As will be appreciated, the mobile phone 10 may function as a conventional mobile phone. The mobile phone 10 may have additional functions and capabilities that may be developed in the future. From a conventional point of view, the display 22 displays information to a user, such as operating state, time, phone numbers, contact information, various navigational menus, etc. which facilitate and/or enable the user to utilize the various features of the mobile phone. Part or all of the display 22 may be a touch screen type device 22 a (FIG. 3). The navigation and function keys 24 and the keypad 26 may be conventional in that they provide for a variety of user operations. For example, one or more of the function keys and navigation device 24 may be used to navigate through a menu displayed on the display 22 to select different phone functions, profiles, settings, etc., as is conventional. The keypad 26 typically includes one or more special function keys, such as, a “call send” key for initiating or answering a call, a “call end” key for ending or hanging up a call, and dialing keys for dialing a telephone number. Other keys included in the navigation and function keys 24 and/or keypad 26 may include an on/off power key, a web browser launch key, a camera key, a voice mail key, a calendar key, etc. The volume control switch 30 may be operated to increase or to decrease the volume of the sound output from the speaker 20. If desired, a sensitivity control also may be provided to change the sensitivity of the microphone 28 as it picks up sounds for transmission by the mobile phone 10. The mobile phone 10 may have more of fewer keys, navigation devices, etc. compared to those illustrated.

Briefly referring to FIG. 2, a method of using and carrying out the invention is illustrated schematically in a block diagram 32. At step 34 (sometimes referred to as block e.g., as a block in a flow chart, function diagram or logic diagram, etc.) the mobile phone 10 is shaken. For example, a user, whose hand 14 is holding the mobile phone 10, may move the phone up and down or in some other manner, e.g., sideways, in a circular pattern, twisting, rotating, etc. The motion may be according to a particular frequency, amplitude or duration, number of shakes, etc. The motion may be detected by the mobile phone, and if the detected motion is appropriate, e.g., is that motion to which the mobile phone responds to turn on or off keylock, then at block 36 keylock is turned on or off. For example, if keylock was off, the appropriate detected motion will turn on keylock; and if keylock was on, the appropriate motion will turn off keylock. At block 38 the keylock turning on or turning off function has been completed and the method may be ended leaving the mobile phone keylock on or off until the next appropriate motion is detected.

The motion may be a shaking motion, an acceleration or some other type of intended motion. Intended motion means that motion intended so as to carry out the functions of the invention as compared to casual motion occurring due to walking, jogging or even riding in a vehicle or as compared to random motion, such as raising a mobile phone to the ear of a user or some other type of motion that may be considered noise or the like.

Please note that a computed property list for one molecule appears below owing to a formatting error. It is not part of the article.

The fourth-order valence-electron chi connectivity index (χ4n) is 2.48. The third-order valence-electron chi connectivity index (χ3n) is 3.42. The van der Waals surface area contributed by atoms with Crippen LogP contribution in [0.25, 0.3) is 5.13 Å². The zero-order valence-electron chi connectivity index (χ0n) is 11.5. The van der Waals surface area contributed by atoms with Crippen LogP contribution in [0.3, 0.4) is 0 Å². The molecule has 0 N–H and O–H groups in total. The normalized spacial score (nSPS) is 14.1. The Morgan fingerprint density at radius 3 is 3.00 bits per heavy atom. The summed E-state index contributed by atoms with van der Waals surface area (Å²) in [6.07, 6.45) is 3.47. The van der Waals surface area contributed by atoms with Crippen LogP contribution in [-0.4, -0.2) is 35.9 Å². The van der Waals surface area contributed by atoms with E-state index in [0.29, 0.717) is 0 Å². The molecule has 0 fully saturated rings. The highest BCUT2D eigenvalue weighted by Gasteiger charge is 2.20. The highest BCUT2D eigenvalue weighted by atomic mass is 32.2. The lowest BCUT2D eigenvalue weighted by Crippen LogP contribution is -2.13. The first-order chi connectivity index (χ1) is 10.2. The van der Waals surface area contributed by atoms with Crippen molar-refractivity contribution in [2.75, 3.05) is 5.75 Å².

FIG. 3 represents a functional block diagram of an exemplary mobile phone, for example, the mobile phone 10. The representation also may be for other mobile phones, too. The representation also is similar to those of PDAs and/or other electronic equipment, as will be appreciated by those having ordinary skill in the art. The construction of the mobile phone 10, which is presented by way of example here, is generally conventional with the exception of the capability provided by a motion transducer 40 and use of information provided by the motion transducer, as are described in greater detail below. The various functions carried out by the parts represented in the functional block diagram of FIG. 3 may be carried out by application software within the mobile phone 10. However, it will be apparent to those having ordinary skill in the art that such operation can be carried out via primarily software, hardware, firmware, or a combination thereof, without departing from the scope of the invention.

The mobile phone 10 includes a primary control circuit 42 that is configured to carry out overall control of the functions and operations of the mobile phone 10, e.g., as is represented at block 43. The control circuit 42 may include a CPU 44 (central processor unit), microcontroller, microprocessor, etc., collectively referred to herein simply as CPU 44. The CPU 44 executes code stored in memory within the control circuit 42 (not shown) and/or in a separate memory 46 in order to carry out conventional operation of the mobile phone functions within the mobile phone 10. In addition, the CPU 44 executes code stored in the memory 46, for example, or in some other memory (not shown) in accordance with the present invention in order to perform the various functions of detecting motion based on signals provided by the motion transducer 40, carrying out comparisons of the motion signals or information, e.g., as a comparator, and controlling keylock, e.g., turning keylock on or off, when appropriate motion information has been received.